Product Messaging

No matter how fantastic your product is, you won't succeed if you can't communicate its value to the audience. Product messaging helps you show your potential clients why your product is worth buying. Quite simply, product messaging is what positions your product for success, and you need to know how to do it right.

This post will provide you with some valuable insights and tactics to create great messaging for your product. Let's get started!

Define your product's mission

Before anything else, you need to understand your mission. The mission of the product shows what benefits it brings to the potential customers and the whole world. Yeah, it sounds pretentious, I know, but it works. People feel when you focus on value, not money. This builds trust and grows brand loyalty.

Here are a few examples of a well-formulated mission:

  • Leroy Merlin makes repairs and home improvement affordable for everyone.
  • Dixie is ready to meet the daily needs of visitors with the best value for money in the country.

Identify your target audience

Now, create a portrait of your customer. Typically, customer profile includes age, gender, residence, marital status, profession, salary level, needs, and fears.

For example, you produce eco-friendly handmade jewelry. Your ideal customer is a 25-40-year-old woman with an average income. She has a creative profession and cares about the planet. She loves handmade jewelry because it's unique and it can help her express her personality.

Pay special attention to the pain points. Our hypothetical woman may have two obvious pain points: concern over environmental issues and a desire to make her personality stand out. Your product should address her problems.

If identifying product missions and solving customer problems sound exciting to you, a product management job might be your perfect choice. Check out this Product Management online course. It can help you understand the product development life-cycle and plan your career as a PM.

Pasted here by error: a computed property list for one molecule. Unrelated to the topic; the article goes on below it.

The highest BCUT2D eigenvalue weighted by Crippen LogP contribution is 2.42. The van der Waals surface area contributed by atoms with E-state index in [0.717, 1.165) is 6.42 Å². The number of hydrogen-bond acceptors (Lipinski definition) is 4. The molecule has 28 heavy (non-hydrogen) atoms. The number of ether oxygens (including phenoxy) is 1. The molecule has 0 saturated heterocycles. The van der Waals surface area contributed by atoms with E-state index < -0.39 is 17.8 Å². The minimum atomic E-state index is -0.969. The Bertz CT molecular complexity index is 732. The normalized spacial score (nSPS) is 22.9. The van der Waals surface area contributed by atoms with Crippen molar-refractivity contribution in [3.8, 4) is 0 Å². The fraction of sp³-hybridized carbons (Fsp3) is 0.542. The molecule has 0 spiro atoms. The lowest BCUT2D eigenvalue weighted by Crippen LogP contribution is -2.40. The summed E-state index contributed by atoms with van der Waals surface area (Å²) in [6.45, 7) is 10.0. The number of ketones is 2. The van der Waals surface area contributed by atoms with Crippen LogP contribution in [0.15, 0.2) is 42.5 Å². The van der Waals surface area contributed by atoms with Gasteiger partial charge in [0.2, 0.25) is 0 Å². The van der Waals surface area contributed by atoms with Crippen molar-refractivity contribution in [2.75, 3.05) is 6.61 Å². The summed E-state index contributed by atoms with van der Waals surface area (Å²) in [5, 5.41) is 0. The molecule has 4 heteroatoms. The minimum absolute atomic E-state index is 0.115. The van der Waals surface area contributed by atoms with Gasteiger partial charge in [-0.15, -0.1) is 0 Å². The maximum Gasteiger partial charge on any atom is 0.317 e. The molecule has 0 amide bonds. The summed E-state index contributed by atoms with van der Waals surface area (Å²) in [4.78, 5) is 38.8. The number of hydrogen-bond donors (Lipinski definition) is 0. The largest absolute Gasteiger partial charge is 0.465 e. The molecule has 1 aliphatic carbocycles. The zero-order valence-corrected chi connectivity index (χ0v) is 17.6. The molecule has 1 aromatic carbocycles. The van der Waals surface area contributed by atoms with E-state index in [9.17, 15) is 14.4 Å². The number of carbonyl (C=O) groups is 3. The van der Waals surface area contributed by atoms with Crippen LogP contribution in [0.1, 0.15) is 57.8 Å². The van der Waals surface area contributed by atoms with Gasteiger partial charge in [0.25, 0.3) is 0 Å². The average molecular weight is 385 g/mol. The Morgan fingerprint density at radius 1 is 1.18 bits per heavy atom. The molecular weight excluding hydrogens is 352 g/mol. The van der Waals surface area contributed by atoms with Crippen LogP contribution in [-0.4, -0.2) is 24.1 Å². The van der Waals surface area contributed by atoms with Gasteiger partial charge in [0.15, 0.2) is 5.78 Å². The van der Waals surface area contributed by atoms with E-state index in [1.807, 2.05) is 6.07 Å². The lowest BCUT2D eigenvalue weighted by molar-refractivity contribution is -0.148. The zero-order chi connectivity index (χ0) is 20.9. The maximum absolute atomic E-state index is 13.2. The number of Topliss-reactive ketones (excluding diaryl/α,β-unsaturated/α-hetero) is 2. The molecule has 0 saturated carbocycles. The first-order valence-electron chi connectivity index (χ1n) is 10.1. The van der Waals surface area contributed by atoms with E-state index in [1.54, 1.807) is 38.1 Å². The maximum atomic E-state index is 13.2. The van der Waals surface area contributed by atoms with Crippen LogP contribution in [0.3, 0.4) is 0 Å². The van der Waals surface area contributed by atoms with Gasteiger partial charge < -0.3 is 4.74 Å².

Show them how you can solve their problem

So, you know your client's problem and pain points. Now you need to show your audience how your product can solve their problems. You need to convince the customer that your product will do some work instead of them, make their life easier, help them get rid of their fears.

Let's say you're a company that sells an alarm installation service. In your product messaging, you need to emphasize that alarm systems will give your customers safety and peace of mind.

Specify your product benefits

Now it's time to think bigger. How does your product make customers' lives better? Don't sell drills; sell holes.

Let's get back to the example with alarm systems. The main value of the alarm system is that they keep the house safe. But what does this mean to a customer? We already said that it helps people feel calm and relaxed. What else? A stress-free life allows them to have a good rest and come back to work completely "rebooted" every day. That's why they can work more effectively. And that's why they have higher chances to get promoted and reach higher salaries. That's what you're selling.

Let them know how you stand out

Figure out what your competitors offer. If you produce the same products, find out how your competitors present these products or services.

Today, all businesses promise high quality, advanced technologies, low prices, and discounts. For the client, it sounds vague. It would be best if you found something that makes you different. For example:

  • Airbnb gives travelers a more authentic experience.
  • Apple is famous for its fantastic user experience, unlike any other.
  • Snickers is positioned as a snack, which differentiates it from other chocolate bars.

Find your thing and use it in your product messaging. Show customers why they need to choose you instead of your competitor.

Wrapping up

These are just a few fundamental steps you should take to get started with product messaging. Remember: creating product messaging is an ongoing process. Make your fact-finding expeditions from time to time and plan regular intervals for refining and improving your messaging.